Background: The purpose of this study was to investigate whether instruction in mindfulness practices would results in improved self-reported mindfulness and reduced depression, anxiety, and family stress in parents of young children living in a low socioeconomic status (SES) neighborhood.

Methods: The study utilized a pretest-posttest group design to evaluate the effectiveness of the Mindfulness Ambassador Council-Interactive curriculum with attendees in a parent support program. Participants (n=15) were recruited from families with young children who received support from a community-based organization in one low-SES neighborhood in Atlanta. Mental health assessments, measures of family stress and parenting competency, and a demographic questionnaire with non-identifying questions were administered to all participants during the first and last session of the 8-week mindfulness program.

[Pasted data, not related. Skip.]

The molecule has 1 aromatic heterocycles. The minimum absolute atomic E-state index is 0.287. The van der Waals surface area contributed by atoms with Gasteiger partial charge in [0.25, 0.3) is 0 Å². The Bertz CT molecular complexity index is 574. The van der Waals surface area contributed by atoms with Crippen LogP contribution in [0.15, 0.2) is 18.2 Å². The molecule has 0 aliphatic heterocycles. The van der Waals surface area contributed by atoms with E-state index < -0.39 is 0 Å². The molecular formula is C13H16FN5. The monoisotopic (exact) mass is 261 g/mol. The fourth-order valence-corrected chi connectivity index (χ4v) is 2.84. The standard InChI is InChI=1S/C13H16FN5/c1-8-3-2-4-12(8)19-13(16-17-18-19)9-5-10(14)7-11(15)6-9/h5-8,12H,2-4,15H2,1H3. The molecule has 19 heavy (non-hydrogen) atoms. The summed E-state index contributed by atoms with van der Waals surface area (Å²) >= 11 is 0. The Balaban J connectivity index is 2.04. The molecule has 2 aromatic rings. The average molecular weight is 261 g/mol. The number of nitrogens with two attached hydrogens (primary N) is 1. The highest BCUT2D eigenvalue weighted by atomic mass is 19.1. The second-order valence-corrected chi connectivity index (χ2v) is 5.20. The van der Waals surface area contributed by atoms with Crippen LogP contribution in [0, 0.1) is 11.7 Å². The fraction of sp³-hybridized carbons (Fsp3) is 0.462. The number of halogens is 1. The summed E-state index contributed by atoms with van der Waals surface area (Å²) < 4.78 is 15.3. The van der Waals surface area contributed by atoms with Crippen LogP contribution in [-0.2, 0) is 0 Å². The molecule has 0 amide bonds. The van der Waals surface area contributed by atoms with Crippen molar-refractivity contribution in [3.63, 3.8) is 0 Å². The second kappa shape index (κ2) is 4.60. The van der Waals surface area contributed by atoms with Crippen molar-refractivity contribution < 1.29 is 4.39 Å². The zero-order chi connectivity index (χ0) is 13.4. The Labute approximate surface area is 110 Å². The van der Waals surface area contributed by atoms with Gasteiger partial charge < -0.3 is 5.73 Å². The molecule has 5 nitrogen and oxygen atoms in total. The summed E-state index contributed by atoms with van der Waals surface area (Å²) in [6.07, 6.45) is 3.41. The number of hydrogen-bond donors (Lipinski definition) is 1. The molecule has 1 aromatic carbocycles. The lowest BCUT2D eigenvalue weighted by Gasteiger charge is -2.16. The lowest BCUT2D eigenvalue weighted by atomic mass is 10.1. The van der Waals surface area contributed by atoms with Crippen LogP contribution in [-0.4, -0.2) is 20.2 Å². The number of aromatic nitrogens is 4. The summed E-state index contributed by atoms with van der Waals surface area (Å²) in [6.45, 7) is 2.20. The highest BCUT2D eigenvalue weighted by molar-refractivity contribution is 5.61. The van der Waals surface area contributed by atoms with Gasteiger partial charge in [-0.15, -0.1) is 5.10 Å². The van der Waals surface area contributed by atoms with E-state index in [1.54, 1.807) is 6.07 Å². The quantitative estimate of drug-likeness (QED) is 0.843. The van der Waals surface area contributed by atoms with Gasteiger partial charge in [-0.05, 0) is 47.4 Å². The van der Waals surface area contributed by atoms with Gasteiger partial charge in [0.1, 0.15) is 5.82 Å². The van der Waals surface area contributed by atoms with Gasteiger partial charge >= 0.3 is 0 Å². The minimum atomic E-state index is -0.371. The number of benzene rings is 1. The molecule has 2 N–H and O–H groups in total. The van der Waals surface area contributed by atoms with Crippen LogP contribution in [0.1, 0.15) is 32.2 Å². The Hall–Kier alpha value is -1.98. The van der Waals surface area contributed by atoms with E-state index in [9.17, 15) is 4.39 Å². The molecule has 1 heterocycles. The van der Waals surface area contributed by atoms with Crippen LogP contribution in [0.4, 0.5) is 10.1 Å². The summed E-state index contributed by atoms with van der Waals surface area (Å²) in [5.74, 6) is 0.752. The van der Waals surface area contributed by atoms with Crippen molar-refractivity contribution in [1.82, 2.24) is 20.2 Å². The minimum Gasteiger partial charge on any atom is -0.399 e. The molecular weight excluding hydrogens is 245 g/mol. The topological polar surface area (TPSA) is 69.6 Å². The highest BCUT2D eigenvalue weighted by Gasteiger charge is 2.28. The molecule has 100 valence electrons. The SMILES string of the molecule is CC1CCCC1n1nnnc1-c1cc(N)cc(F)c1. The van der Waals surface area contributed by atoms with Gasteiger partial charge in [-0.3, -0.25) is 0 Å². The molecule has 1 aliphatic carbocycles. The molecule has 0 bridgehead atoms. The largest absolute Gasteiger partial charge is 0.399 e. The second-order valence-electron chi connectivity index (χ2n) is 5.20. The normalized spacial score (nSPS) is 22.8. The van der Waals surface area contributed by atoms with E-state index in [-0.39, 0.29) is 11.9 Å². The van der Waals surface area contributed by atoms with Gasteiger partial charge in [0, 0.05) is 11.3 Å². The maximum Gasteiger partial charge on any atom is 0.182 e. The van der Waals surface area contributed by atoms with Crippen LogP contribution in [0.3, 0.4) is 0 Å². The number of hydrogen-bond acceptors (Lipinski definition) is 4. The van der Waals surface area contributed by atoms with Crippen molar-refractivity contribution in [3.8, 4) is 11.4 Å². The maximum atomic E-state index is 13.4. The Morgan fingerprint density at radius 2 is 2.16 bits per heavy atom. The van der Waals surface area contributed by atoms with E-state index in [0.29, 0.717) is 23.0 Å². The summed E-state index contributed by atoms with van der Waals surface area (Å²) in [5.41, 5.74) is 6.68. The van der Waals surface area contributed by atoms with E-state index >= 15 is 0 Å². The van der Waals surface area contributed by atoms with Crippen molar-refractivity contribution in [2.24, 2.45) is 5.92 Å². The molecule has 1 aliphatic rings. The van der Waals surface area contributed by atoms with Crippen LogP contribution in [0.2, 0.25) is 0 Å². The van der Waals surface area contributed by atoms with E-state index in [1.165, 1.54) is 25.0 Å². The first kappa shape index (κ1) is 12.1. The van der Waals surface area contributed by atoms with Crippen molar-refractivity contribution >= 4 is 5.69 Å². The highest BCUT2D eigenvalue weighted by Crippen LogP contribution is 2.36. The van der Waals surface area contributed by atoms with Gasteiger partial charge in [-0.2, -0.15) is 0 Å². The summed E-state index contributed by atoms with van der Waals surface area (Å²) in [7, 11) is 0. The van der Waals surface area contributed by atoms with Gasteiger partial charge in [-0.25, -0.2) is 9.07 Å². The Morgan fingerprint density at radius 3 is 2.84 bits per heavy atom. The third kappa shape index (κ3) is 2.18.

Results: Participants reported increased mindfulness and decreased levels of anxiety and depression. Parent reports of family stressors were relatively stable across the two time points, while self-reported parenting competence decreased.

Discussion: Based on the parents’ reports of program acceptability and the impact on their well-being, mindfulness training appears to be a promising strategy for addressing the stressors experienced by parents of young children.

First Page


Last Page


Creative Commons License

Creative Commons Attribution-Noncommercial-No Derivative Works 4.0 License
This work is licensed under a Creative Commons Attribution-Noncommercial-No Derivative Works 4.0 License.

ref_jgpha2019070206.pdf (139 kB)
Supplemental Reference List with DOIs

Included in

Public Health Commons